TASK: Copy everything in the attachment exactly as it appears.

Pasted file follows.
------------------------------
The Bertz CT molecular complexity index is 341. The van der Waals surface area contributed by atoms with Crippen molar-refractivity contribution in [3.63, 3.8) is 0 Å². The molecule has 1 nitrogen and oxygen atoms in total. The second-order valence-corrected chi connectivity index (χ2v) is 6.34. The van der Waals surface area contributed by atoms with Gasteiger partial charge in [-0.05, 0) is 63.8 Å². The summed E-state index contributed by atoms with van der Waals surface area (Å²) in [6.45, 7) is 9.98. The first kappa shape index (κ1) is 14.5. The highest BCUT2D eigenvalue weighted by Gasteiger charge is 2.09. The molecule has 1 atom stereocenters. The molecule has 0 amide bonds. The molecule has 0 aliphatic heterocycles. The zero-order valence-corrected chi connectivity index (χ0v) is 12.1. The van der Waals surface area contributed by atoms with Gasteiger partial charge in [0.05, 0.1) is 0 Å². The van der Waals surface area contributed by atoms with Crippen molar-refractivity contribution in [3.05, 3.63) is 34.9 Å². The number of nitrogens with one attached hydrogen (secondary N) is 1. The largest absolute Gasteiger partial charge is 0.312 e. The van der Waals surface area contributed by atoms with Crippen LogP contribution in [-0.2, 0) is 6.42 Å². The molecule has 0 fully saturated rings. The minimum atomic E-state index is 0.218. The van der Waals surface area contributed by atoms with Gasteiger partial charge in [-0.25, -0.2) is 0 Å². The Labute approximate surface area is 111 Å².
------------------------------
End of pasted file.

The Bertz CT molecular complexity index is 341. The van der Waals surface area contributed by atoms with Crippen molar-refractivity contribution in [3.63, 3.8) is 0 Å². The molecule has 1 nitrogen and oxygen atoms in total. The second-order valence-corrected chi connectivity index (χ2v) is 6.34. The van der Waals surface area contributed by atoms with Gasteiger partial charge in [-0.05, 0) is 63.8 Å². The summed E-state index contributed by atoms with van der Waals surface area (Å²) in [6.45, 7) is 9.98. The first kappa shape index (κ1) is 14.5. The highest BCUT2D eigenvalue weighted by Gasteiger charge is 2.09. The molecule has 1 atom stereocenters. The molecule has 0 amide bonds. The molecule has 0 aliphatic heterocycles. The zero-order valence-corrected chi connectivity index (χ0v) is 12.1. The van der Waals surface area contributed by atoms with Gasteiger partial charge in [0.05, 0.1) is 0 Å². The van der Waals surface area contributed by atoms with Crippen molar-refractivity contribution in [3.05, 3.63) is 34.9 Å². The number of nitrogens with one attached hydrogen (secondary N) is 1. The largest absolute Gasteiger partial charge is 0.312 e. The van der Waals surface area contributed by atoms with Crippen LogP contribution in [-0.2, 0) is 6.42 Å². The molecule has 0 fully saturated rings. The minimum atomic E-state index is 0.218. The van der Waals surface area contributed by atoms with Gasteiger partial charge in [-0.25, -0.2) is 0 Å². The Labute approximate surface area is 111 Å².